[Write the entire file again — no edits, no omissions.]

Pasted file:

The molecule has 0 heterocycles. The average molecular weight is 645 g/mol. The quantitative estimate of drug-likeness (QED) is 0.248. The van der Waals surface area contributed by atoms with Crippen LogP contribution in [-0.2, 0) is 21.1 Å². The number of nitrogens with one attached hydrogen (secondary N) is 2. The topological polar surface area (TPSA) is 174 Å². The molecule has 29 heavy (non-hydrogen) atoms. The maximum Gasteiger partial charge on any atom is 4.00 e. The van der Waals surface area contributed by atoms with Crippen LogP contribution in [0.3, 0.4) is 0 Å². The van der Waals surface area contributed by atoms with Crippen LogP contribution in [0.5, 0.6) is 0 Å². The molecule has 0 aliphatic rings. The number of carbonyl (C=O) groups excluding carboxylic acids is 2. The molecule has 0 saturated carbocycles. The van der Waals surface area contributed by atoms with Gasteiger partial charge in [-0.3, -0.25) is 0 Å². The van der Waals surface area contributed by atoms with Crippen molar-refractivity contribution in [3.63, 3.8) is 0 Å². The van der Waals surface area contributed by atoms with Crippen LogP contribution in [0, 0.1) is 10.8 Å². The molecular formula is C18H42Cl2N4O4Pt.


The molecule has 0 heterocycles. The average molecular weight is 645 g/mol. The quantitative estimate of drug-likeness (QED) is 0.248. The van der Waals surface area contributed by atoms with Crippen LogP contribution in [-0.2, 0) is 21.1 Å². The number of nitrogens with one attached hydrogen (secondary N) is 2. The topological polar surface area (TPSA) is 174 Å². The molecule has 29 heavy (non-hydrogen) atoms. The maximum Gasteiger partial charge on any atom is 4.00 e. The van der Waals surface area contributed by atoms with Crippen LogP contribution in [0.3, 0.4) is 0 Å². The van der Waals surface area contributed by atoms with Crippen LogP contribution in [0.5, 0.6) is 0 Å². The molecule has 0 aliphatic rings. The number of carbonyl (C=O) groups excluding carboxylic acids is 2. The molecule has 0 saturated carbocycles. The van der Waals surface area contributed by atoms with Gasteiger partial charge in [-0.3, -0.25) is 0 Å². The van der Waals surface area contributed by atoms with Crippen molar-refractivity contribution in [3.63, 3.8) is 0 Å². The van der Waals surface area contributed by atoms with Crippen LogP contribution in [0, 0.1) is 10.8 Å². The molecular formula is C18H42Cl2N4O4Pt.